Such it is that the opposite has evolved from what was, at one time, "plain speaking." If it is no longer plain, it is on its way out, and if any group chooses
to start using it on a day-to-day basis, to create an ingroup, religious or not, or for any other reason, I'd like to know. It's a system, and, without wanting exactly to go back to the days of King James, I really would like to know how it sounds in an everyday kind of way.
Labels: dialects, grammar, y'all
I just had another experience which I would assume is common to ESL teachers: you teach an entire semester, and at the end of it, in that busy rush and exchange of e-mails with students, you realize that, as high level as they may be, and focused on whatever the class covered (in this case writing), they still don't know how to write a proper e-mail, or how to address a teacher properly. This infuriates me, because they are often highly competent in their own fields, if not others, and pretty good at English overall. But they can't address a teacher?
My idea is to reorganize all my teaching, all teaching, according to the functional value of things that they need to know. If I had done this, I would have made sure they sent 6-10 e-mails during the term, since being able to send an e-mail to a teacher is far more important than writing a good bibliography. I would have pounded it into them so that every student in that class knew how to write an e-mail. I would have made them address me so often that they would think twice before addressing me the wrong way.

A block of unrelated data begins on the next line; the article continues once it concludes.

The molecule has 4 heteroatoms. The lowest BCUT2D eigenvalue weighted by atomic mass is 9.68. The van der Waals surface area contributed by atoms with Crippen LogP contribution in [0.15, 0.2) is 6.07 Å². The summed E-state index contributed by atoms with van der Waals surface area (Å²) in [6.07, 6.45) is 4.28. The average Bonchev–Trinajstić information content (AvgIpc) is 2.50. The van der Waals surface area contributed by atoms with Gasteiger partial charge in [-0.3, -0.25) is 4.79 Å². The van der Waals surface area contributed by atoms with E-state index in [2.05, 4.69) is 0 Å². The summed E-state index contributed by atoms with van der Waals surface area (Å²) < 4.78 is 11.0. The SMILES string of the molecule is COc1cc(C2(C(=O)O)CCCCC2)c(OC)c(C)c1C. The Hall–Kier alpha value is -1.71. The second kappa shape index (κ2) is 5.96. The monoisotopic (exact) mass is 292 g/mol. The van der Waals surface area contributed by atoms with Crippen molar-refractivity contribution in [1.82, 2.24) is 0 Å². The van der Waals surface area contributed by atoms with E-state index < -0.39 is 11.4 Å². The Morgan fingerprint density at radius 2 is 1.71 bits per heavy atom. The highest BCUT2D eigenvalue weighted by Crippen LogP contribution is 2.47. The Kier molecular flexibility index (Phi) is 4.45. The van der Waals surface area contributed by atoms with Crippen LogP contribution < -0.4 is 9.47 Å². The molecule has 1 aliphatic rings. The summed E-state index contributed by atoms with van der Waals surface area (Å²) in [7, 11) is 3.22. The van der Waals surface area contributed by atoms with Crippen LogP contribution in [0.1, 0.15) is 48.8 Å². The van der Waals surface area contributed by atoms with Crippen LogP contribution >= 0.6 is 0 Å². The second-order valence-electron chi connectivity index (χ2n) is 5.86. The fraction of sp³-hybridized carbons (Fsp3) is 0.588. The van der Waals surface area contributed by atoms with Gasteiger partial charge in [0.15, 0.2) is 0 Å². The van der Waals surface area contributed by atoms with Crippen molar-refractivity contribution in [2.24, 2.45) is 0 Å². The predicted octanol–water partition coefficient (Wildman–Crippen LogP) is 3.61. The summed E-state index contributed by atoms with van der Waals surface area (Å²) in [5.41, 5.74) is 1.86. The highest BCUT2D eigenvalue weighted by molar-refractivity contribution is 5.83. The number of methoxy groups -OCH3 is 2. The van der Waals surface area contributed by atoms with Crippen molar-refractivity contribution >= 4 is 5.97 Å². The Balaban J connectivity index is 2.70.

In grammar, a good example is questions. Questions are hard, grammatically; we might put them late in a curriculum and I've seen them overlooked. But, from a functional standpoint, they're essential. I have high-level students who are uncomfortable asking for things. Why? Because they know their grammar may be wrong? Somebody should put questions first in the curriculum. Ram it down their throats. Make sure that, no matter what level they are (above 0), they know how to ask for a bathroom. Especially in an emergency.